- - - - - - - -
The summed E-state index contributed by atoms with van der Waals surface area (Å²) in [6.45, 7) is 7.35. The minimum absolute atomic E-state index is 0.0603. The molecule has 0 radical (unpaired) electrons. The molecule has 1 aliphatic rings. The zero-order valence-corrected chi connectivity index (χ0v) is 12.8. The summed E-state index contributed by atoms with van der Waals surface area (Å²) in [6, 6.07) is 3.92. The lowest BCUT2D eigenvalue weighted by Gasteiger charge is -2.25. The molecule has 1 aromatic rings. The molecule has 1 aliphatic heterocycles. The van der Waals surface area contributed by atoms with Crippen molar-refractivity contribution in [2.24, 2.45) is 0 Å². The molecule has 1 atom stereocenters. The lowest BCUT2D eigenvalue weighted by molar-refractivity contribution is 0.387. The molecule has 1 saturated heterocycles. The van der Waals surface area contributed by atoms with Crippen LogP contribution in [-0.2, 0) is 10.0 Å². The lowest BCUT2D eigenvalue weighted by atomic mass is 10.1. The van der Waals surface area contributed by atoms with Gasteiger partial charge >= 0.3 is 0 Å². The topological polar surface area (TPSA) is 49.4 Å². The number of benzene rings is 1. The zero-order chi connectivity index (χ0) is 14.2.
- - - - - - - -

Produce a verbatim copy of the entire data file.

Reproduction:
The summed E-state index contributed by atoms with van der Waals surface area (Å²) in [6.45, 7) is 7.35. The minimum absolute atomic E-state index is 0.0603. The molecule has 0 radical (unpaired) electrons. The molecule has 1 aliphatic rings. The zero-order valence-corrected chi connectivity index (χ0v) is 12.8. The summed E-state index contributed by atoms with van der Waals surface area (Å²) in [6, 6.07) is 3.92. The lowest BCUT2D eigenvalue weighted by Gasteiger charge is -2.25. The molecule has 1 aromatic rings. The molecule has 1 aliphatic heterocycles. The van der Waals surface area contributed by atoms with Crippen molar-refractivity contribution in [2.24, 2.45) is 0 Å². The molecule has 1 atom stereocenters. The lowest BCUT2D eigenvalue weighted by molar-refractivity contribution is 0.387. The molecule has 1 saturated heterocycles. The van der Waals surface area contributed by atoms with Crippen LogP contribution in [-0.2, 0) is 10.0 Å². The lowest BCUT2D eigenvalue weighted by atomic mass is 10.1. The van der Waals surface area contributed by atoms with Gasteiger partial charge >= 0.3 is 0 Å². The topological polar surface area (TPSA) is 49.4 Å². The number of benzene rings is 1. The zero-order chi connectivity index (χ0) is 14.2.